Scoutmaster Geoffrey McGrath walks with Davonn Abaga and Denzel Abaga, two members of the Cub Scout pack, during an outing to Mount Rainier National Park. Photo by Nguyen Truong, Cubmaster.
By Kathy L. Gilbert | April 8, 2014, Updated April 21 | NASHVILLE, Tenn. (UMNS)
Rainier Beach United Methodist Church will continue holding regular meetings with 15 youth who signed up to be Scouts despite an April 21 statement from Boy Scouts of America, Inc., revoking the church’s charter because they have a gay scout leader.
On April 1, BSA sent a letter to Geoffrey McGrath and the Rev. Monica Corsaro stating they had violated a longstanding leadership standards policy that does not allow gays to be scout leaders. News that McGrath was gay became public March 31.
Corsaro said the church and McGrath have obtained legal counsel and plan to continue to hold meetings at the church every Monday and Thursday.
“Our first priority is consistent quality leadership and meeting times with our kids and that will continue,” Corsaro said. “Again Boy Scouts of America are not treating Rainier Beach United Methodist Church as a chartering partner and, indeed, not respecting our religious tenants as their by-laws claim they do.”
McGrath said revoking the charter means “BSA will not permit the troop and pack to use its programs or insignias nor to represent itself as running units sanctioned by Boy Scouts of America, Inc.
“If BSA won’t have us, perhaps we’ll want to adopt a different camping/skills/service program, or else adopt our own. Or seek to work under the aegis of an existing or new BSA Unit,” he continued.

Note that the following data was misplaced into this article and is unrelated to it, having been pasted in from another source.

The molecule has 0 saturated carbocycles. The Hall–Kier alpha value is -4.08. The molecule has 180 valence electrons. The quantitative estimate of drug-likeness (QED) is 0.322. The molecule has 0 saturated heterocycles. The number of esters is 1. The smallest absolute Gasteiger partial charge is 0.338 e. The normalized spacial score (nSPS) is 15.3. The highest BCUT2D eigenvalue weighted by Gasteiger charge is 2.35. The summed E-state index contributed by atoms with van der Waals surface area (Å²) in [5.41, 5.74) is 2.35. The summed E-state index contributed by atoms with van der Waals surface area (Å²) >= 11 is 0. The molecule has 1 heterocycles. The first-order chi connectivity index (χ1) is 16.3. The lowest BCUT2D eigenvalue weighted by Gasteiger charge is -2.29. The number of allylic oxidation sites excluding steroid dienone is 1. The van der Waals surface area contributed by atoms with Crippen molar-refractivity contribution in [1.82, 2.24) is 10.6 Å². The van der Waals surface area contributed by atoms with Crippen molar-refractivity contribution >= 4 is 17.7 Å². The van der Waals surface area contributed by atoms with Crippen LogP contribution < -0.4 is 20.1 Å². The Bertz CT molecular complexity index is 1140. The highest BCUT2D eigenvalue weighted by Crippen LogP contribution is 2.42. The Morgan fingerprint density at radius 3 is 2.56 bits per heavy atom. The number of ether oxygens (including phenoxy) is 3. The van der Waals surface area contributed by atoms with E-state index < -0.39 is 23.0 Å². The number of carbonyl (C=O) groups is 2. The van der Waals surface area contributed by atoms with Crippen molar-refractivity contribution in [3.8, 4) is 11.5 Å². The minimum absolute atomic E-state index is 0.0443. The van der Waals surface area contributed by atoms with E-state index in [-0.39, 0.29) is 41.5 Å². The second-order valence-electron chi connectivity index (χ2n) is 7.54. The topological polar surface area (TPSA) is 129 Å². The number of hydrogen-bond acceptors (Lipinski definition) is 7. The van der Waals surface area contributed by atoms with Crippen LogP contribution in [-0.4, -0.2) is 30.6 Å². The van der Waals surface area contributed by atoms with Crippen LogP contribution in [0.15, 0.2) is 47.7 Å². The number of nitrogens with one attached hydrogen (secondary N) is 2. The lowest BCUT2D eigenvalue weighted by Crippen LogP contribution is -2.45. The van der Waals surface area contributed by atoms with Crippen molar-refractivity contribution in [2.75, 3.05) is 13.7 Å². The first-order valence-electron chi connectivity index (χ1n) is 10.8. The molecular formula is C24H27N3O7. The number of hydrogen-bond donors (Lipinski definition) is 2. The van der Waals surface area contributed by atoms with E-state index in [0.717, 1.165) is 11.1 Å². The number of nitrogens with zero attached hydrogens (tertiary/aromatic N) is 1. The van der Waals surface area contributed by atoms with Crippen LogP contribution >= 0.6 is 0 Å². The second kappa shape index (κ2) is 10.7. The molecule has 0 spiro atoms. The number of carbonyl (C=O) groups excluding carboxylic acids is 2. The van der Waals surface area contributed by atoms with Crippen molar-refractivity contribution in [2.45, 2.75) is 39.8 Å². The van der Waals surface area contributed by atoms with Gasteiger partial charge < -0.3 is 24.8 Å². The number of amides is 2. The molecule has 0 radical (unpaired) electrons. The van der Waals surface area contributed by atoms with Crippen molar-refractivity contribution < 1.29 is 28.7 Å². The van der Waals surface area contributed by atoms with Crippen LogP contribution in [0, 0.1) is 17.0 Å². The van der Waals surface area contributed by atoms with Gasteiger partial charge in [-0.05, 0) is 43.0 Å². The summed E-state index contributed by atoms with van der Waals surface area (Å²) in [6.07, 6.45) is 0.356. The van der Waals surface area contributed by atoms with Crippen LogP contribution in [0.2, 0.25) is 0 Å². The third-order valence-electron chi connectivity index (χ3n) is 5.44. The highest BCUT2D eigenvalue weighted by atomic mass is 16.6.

The April 21 statement from Deron Smith, director of communications for the BSA, stated the church was no longer authorized to offer the Scouting program.
“We are saddened by this development, but remain committed to providing all youth with the best possible Scouting experience where the Scouting program is the main focus,” Smith said. “We have already identified a new chartered organization to sponsor the units and are contacting the parents and leaders of the units to inform them of the change.”
“Partners discuss issues and conflicts. There have been no discussions between us in this matter,” Corsaro said. “We are getting support from all over the country and we hear a rally is being planned in Houston this weekend (April 26-27).”
When it became public that McGrath was gay, BSA sent a letter to McGrath and Corsaro on April 1, stating McGrath was no longer eligible to be a Scout leader.
“As a part of our longstanding leadership standards policy, the Boy Scouts of America does not proactively inquire about the sexual orientation of our members. We don’t believe the topic of sexual orientation has a role in Scouting and it is not discussed unless it is deliberately injected into Scouting. Recently, this individual provided both Scouting national leadership and the media with information that led to his removal as a leader. The BSA does not have an agenda on the matter of sexual orientation; we remain focused on working together to deliver the nation’s foremost youth program of character development and values-based leadership training.”